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Whenever I get that dreadful feeling that my life is going nowhere, the first thing I turn to is Octavarium. Although it it does nothing to remedy the situation at hand, it gives me that tiny bit of reassurance that I'm not the only one who has felt trapped, and that as long as I continue to press on, I will find my way out. More importantly, it gives me some much needed time to distance myself from my thoughts and give them time to settle. Over the course of its 20+ minutes, the song progresses though five sections, each of them with their own distinct sound and feel, almost as if they were plucked from entirely different songs. But when taken as a whole, they bonds between them begin to strengthen and come together as the different parts of a long journey. As you progress through the different terrains, there are different messages to learn from the words around you. All of them valuable in their own right, but ultimately they share a common theme that builds the message of the entire album: the Full Circle. It's the idea that many events in life are cyclical, presenting themselves in many shapes and forms, but always bound to appear eventually. If we are to stand idly by, we will also be bound to make the same choices, good or bad, over and over, causing us to end up right where we started. To drive the point home, the very last note of the song is the lowest F on a standard piano; the exact same note that started the album. Much like so many times in life, we find ourselves having made a Full Circle, ending right where we began.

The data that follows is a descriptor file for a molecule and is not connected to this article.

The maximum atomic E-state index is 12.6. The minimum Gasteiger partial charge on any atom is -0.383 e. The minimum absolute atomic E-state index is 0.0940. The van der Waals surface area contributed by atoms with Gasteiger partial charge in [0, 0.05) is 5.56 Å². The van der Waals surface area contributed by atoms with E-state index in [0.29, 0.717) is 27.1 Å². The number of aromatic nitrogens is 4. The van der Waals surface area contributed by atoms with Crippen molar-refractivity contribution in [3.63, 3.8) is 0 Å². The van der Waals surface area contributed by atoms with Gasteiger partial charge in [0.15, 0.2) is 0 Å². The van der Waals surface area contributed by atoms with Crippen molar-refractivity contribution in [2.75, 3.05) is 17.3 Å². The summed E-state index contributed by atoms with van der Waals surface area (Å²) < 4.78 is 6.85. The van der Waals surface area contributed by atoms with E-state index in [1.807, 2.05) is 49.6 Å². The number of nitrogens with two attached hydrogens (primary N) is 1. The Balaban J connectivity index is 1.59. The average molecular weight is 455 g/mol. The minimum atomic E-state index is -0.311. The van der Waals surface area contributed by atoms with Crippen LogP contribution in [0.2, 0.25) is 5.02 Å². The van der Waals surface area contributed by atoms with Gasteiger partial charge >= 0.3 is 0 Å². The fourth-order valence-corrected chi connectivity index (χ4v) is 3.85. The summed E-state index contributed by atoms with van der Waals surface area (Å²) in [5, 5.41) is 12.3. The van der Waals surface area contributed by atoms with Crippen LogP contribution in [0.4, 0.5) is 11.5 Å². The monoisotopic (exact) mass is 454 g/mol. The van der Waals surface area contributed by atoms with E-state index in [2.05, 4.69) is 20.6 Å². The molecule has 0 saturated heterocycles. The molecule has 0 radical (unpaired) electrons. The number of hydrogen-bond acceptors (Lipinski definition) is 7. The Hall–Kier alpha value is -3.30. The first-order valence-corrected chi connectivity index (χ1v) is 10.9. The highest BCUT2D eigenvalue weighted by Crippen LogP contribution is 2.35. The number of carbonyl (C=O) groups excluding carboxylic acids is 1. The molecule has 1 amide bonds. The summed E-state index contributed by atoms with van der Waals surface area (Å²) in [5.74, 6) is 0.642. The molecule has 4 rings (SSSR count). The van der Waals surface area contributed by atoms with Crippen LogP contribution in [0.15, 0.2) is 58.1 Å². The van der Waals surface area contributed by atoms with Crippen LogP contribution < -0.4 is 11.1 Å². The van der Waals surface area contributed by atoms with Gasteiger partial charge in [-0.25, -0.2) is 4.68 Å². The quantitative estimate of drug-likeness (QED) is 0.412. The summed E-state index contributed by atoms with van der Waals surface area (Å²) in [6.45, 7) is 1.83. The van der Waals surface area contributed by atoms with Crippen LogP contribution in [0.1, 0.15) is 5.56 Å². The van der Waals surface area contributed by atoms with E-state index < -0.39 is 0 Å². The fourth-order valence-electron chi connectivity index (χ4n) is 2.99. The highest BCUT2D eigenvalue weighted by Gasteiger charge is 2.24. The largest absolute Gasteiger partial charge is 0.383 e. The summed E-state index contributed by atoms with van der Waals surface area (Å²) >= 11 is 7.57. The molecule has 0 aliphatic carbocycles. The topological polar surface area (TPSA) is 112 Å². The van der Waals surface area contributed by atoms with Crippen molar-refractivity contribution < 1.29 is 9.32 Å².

That isn't the end to our story though. It may seem we've come full circle, but appearances can be deceiving. While we see ourselves back in the same place, facing the same situation, it's easy to feel that we've gone nowhere. But having walked that full circle, we now carry a whole host of things we didn't have last time: experiences, motivation, inspiration, mistakes we've learned from. Each interval on the way has taught us something new, something we didn't realize before, or something we know how to avoid the next time around: How to overcome obstacles, how to find strength from within, how to break out of your walls, how to reach out to others, how to face your fears, how to focus on the positives, how to rise above tragedies, and how to live.

It's so easy to just get bogged down in our habits and routines, as well as our dreams and aspirations. Putting too much effort towards either side can make us blind to what is going on around us. We may end up wanting what we couldn't have or come face to face with fact that we don't always get a second chance. So in the end, we have to learn to break out of that circle, the Octavarium that traps us. We have to make that effort to steer ourselves in the right direction; walk forward with the experiences we learn from instead of hopelessly walking in circles. The sooner we stop trying to walk that balancing act of life, the sooner we can actually get out there and live for ourselves, before it's too late.